In a way, we truly embody this idea by the way we incorporate references to Hashem in our everyday language. We all often reiterate boruch Hashem, im yirtzeh Hashem and be’ezras Hashem in our daily speech. However, does this really connect us to Hashem sufficiently? Boruch Hashem (yes, it is indeed a wonderful statement), we have many books today that remind us of Hashem’s Hashgocha Protis, helping us recognize Hashem’s very personal involvement in every aspect of our lives. We bentch Gomel after every overseas trip and make a seudas hoda’ah for various refuos and yeshuos. But do we remember to verbally give our Creator credit for the ostensibly smaller things in life, such as ongoing daily health, moments of nachas from a child or grandchild, even the ability to breathe, walk – and yes, talk? We no longer, like Boaz, who was also known as Ivtzan the Shofet, have the ability to make takanos. But surely we will become much more spiritual Jews if we mention Hashem more often in our conversations, helping ourselves and others remember that Hashem is indeed involved in our lives. Perhaps part of the reason for some people’s apparent apathy and even lethargy toward Yiddishkeit is the lack of a pressing connection to the Source of it all, our Creator Himself.
On an even more delicate level, there is a lesson from this week’s sedra about words that are left improperly unsaid. When Hagar looks down upon Sorah Imeinu because she has conceived whereas Sorah had not yet been so blessed, Sorah speaks to Avrohom Avinu. “Chamosi alecha – The outrage against me is due to you” (16:5), she declares. Rashi explains that her anguish stemmed from the fact that Avrohom had heard her humiliation and was silent. The Sochatchover Rebbe zt”l (Sheim MiShmuel) concludes that “refraining from speaking out when necessary is called chamas – an outrage.” We must know when to speak and when to be silent, a decision that requires the greatest insight and sagacity.
Rav Avigdor Miller zt”l (Ohr Avigdor to Chovos Halevavos, page 318) conveys a similar idea in his translation and commentary to Rabbeinu Bachya: “By means of speech, covenants are made between people. These include bonds of friendship, social alliances, business arrangements and contracts… Also, by means of speech, covenants are made between G-d and those who serve Him… If we didn’t speak to Hashem, all the thoughts would be smothered within us. But by speaking, these thoughts are transferred into reality. Words are reality and they bring us close to Hashem.”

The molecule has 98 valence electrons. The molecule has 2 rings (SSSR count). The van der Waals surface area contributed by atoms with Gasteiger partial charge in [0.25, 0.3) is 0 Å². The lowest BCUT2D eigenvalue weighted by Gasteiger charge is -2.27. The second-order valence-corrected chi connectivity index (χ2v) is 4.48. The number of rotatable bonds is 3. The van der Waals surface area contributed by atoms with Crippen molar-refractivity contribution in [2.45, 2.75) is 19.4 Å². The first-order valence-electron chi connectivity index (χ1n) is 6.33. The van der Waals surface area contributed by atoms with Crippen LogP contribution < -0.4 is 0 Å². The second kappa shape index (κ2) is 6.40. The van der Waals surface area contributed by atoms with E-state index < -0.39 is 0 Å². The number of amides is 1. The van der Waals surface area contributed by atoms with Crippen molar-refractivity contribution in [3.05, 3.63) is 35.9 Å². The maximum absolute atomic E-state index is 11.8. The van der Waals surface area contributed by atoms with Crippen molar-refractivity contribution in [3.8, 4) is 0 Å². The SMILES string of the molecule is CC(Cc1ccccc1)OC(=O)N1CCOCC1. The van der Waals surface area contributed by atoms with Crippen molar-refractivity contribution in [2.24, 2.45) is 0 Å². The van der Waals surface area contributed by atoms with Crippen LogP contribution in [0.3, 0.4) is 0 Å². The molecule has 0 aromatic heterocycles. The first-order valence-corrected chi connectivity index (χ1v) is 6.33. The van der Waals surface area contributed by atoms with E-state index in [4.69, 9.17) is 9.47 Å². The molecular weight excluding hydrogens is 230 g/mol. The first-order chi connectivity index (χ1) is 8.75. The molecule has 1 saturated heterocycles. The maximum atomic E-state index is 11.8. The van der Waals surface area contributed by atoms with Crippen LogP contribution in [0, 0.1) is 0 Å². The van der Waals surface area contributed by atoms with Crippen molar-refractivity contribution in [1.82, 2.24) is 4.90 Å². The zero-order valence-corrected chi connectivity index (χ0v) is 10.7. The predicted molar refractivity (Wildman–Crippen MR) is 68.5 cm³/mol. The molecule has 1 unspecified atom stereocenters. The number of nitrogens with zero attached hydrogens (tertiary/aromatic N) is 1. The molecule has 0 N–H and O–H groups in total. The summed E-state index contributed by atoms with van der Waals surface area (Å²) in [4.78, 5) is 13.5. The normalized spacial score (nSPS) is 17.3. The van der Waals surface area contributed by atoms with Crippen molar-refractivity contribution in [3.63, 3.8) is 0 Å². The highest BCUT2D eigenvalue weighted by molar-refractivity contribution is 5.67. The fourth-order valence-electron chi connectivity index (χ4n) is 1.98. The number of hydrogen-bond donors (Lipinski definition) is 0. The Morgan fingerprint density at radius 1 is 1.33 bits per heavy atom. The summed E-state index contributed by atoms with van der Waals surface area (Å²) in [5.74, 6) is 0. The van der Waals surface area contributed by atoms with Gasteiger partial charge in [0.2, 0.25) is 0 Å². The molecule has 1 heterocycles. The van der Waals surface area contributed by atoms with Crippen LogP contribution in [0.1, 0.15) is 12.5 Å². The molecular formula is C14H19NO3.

I remember many years ago hearing Rav Miller make a suggestion that is actually easier now in our generation. Advocating that one speak to Hashem directly – not just through the formal words of prayer – he noted that many people were embarrassed to simply speak to Hashem. He advised that people go into a car and “speak loudly to the Creator when no one is listening.” Today, with the universal use of cell phones, everyone looks like they are talking to themselves, so one appears unbalanced when speaking to our Father in heaven.
Finally, as I have advocated in these pages before, I believe that we need to increase shiurim in our schools and shuls on hashkafah, biur tefillah and subjects that give meaning to the mitzvos we do and the prayers we utter. We are living in an age when no one wants to do things that are meaningless to them, even if they have inherited them from their parents and grandparents. The sad phenomenon of those who have left the fold can no longer be ignored and is, in fact, being addressed forcefully and courageously in many circles.
One way for each of us to begin in our own sphere of influence is to follow the lead of Boaz. We should not be shy about mentioning Hashem’s role in our lives and our excitement to be performing a mitzvah, making a siyum or even making a brocha. It would help immensely if we could each speak easily of the significance and inner meaning of daily religious actions to our friends and relatives. As the Sheim MiShmuel taught us, silence when speech is imperative is also an outrage.
I do not believe that we have the same problem as Mr. Merritt. But nor are we immune to dispassion and indifference to the most important things in our lives – avodas Hashem and the simchas hachaim that comes from knowing that Hashem loves us and cares about everything we do.
Let’s talk about Hashem and to Hashem with excitement and passion, bringing our children along on a wave of beautiful and eloquent words and deeds.